Cropped screenshot of detail of cairn marking Sahsima, south Oak Bay. Source: Burnt Embers blog; click to visit.
I recently have started following a wonderful new blog called Burnt Embers. It’s mostly a photo blog of the author’s surroundings – which appear to be deepest south Oak Bay, which is a municipality adjacent to Victoria, B.C. It’s a wealthy municipality not really known for being sensitive to archaeological concerns or First Nations history: for example, it’s the locale of the rather messy Esplanade controversy I documented last year (1, 2, 3).
Anyway, the blogger at Burnt Embers, one “ehpem”, has recently done a great service by bringing to light a series of attractive cairns, emblazoned with art by Tsartlip artist Charles Elliot (Temoseng), which pay tribute to Songhees and Straits Salish places, history, and names. As ehpem points out, Oak Bay Council has erected these cairns but provides no other information about them, whether on their website or anywhere else. They’ve been sort of bolted onto the Oak Bay landscape. No matter: ehpem has photographed them beautifully and assembled a great series of pages documenting each one and also created a google map which is really handy for getting around from cairn to cairn. The cairns are, in the order which ehpem documents them:
Sahsima – a transformer stone near the Chinese Cemetery. Sahsima, meaning “harpoon”, was the original name identified by Songhees elder James Fraser for the point where the Chinese Cemetery is located: Hayls the Transformer, with spirit companions, Raven and Mink, came by in his canoe, frightening away the seal the harpooner had been stalking. The harpooner rebuked them, Hayls turned him to stone as he stood there poised to throw the harpoon, saying “You’ll be the boss for seals … from Sooke to Nanaimo.” Continue reading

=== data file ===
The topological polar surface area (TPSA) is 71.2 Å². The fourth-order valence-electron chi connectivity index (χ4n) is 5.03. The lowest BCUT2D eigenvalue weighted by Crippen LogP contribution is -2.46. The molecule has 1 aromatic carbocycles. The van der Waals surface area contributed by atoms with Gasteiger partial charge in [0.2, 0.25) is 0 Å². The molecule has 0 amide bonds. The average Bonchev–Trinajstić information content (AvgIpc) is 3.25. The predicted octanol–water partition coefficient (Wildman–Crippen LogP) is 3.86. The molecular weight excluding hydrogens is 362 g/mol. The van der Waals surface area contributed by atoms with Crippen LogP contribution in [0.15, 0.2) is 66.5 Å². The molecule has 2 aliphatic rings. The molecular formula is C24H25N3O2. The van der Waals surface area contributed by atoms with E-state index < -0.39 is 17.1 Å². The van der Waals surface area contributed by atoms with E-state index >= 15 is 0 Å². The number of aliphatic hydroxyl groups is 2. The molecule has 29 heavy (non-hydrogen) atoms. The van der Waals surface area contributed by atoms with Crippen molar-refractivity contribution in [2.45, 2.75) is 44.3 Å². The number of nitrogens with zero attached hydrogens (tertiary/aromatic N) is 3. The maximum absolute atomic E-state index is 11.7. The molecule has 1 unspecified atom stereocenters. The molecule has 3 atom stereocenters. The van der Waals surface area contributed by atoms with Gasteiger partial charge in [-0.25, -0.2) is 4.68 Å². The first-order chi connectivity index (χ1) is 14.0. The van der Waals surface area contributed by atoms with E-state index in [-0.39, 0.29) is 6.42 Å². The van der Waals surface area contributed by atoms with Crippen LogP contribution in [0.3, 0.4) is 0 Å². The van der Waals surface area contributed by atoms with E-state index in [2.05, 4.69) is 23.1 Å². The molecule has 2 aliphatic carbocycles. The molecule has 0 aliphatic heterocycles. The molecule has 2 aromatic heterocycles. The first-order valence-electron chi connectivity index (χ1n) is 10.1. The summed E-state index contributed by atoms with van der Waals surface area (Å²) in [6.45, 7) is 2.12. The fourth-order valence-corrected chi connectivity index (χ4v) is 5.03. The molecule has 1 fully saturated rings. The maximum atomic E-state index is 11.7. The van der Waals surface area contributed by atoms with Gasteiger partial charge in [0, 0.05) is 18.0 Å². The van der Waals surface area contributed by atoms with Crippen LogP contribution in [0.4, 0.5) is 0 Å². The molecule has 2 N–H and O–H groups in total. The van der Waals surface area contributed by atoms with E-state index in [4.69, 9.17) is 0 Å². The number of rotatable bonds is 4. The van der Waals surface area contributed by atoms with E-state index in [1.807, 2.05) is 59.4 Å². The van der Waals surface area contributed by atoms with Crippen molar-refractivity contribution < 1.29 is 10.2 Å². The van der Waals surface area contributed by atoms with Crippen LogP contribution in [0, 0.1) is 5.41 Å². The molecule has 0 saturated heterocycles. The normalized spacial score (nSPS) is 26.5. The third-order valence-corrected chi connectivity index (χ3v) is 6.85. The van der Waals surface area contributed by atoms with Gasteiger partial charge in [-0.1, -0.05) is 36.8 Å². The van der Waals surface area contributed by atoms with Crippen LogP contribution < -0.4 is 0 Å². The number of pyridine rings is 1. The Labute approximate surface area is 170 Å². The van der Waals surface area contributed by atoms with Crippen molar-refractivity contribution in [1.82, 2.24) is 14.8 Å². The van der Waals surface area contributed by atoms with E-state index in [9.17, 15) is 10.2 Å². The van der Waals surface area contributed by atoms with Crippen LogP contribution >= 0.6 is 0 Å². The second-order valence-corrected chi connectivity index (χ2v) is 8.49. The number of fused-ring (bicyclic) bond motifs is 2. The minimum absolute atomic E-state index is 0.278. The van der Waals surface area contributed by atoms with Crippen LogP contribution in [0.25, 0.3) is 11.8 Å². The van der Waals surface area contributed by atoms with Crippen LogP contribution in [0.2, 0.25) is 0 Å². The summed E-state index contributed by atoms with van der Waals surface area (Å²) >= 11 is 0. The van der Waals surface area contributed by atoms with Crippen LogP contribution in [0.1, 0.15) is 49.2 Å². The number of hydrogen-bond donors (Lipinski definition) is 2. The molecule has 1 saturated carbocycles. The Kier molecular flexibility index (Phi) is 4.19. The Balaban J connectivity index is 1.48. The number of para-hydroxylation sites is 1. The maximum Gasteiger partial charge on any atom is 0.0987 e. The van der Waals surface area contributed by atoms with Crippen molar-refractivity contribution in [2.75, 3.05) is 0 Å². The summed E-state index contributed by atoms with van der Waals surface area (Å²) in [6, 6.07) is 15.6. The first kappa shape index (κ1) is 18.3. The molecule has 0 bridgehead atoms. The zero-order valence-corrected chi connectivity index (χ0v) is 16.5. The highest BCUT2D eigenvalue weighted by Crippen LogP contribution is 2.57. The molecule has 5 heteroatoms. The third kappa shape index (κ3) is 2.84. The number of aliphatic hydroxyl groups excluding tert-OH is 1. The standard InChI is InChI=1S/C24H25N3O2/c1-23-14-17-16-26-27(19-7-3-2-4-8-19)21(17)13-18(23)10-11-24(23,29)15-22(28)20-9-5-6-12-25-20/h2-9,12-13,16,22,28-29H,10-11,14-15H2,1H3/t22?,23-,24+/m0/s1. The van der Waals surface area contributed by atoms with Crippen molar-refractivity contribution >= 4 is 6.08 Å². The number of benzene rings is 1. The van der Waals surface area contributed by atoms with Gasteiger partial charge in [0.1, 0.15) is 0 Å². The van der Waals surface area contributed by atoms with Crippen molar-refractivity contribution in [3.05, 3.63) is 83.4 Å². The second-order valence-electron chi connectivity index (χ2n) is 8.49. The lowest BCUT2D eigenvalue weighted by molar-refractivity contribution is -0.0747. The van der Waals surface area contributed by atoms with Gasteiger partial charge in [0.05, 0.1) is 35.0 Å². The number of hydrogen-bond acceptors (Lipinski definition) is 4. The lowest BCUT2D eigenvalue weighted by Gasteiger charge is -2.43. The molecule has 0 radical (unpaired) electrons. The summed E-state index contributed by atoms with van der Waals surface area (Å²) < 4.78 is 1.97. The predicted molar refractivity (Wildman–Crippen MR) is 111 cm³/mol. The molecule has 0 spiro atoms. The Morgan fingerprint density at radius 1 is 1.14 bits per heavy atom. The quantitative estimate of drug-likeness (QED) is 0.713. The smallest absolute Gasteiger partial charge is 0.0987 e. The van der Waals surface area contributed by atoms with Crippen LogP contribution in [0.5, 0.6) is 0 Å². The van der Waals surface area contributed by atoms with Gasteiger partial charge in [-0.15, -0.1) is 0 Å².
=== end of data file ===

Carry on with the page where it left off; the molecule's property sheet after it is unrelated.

Posted in anthropology, Archaeology, First Nations, history, Vancouver Island
Tagged blogs, burnt embers, Charles Elliot, Lekwungen, Oak Bay, photography, Salish, Songhees, Straits Salish, Temoseng, Victoria BC
These darn, hidden sites that no one expects: archaeology at the Willows Beach Site, ca. 1990. (Not the MacKay Property) Source: Millennia Research 1990.
I apologize to readers from afar who may not be interested in the apparently parochial matter of a local woman’s encounter with archaeology on the Oak Bay waterfront, and the incomplete journalism which accompanied it.
But with the news Saturday (PDF*) that the Willows Beach landowner, Wendi MacKay, intends to appeal the earlier decision of Justice Fitzpatrick to the B.C. Court of Appeal, it becomes possible this case (previously 1, 2) will have repercussions for the practice of archaeology across the entire province. I hadn’t really thought about the implications of an appeal since, well, Fitzpatrick (section 33-38)] essentially says, “I would find the case in your favour if I could, but you gave up your rights to appeal, so I can’t.”
I might be calling wolf in my fears aired below.
But, bear with me.
Landowner Wendi MacKay in front of her house at DcRt-10. Source: Oak Bay News.
There is a new local newspaper article out on the Willows beach issue, below, which contains some important information and I think warrants new post. The article (PDF) from the Oak Bay News, confirms what was proposed in my previous post.
Namely, the archaeological work at the site did not cost anywhere near the $600,000 which was widely reported.
Archaeological site DcRt 10, Willows Beach, at 2072 Esplanade Avenue, in 2007. Source: Bruce Stotesbury, Timescolonist.com
Sorry for the lack of recent updates everyone, and also for jumping in with a “feel-bad” story, but since the Willows Beach site (DcRt-10) takes up a decent chunk of the most expensive waterfront near me, I was interested to read the coverage of a recent court judgment with an archaeological focus. The Times-Colonist‘s coverage is notable for an egregious misrepresentation in their opening sentence:
“An Oak Bay woman who built a house on an unregistered aboriginal midden has had her bid to recoup $600,000 from the provincial Archeology Branch struck down.”
This is true only for meanings of “unregistered” which include “a site recorded since approximately 1965, and subsequently the object of dozens of archaeological studies, including at least two on that very lot”. Sheesh.
Posted in Archaeology, Cultural Resource Management, Northwest Coast, Vancouver Island
Tagged BC Archaeology Branch, CRM, Cultural Resource Management, Oak Bay, Public Archaeology, Songhees, Victoria BC, Willows Beach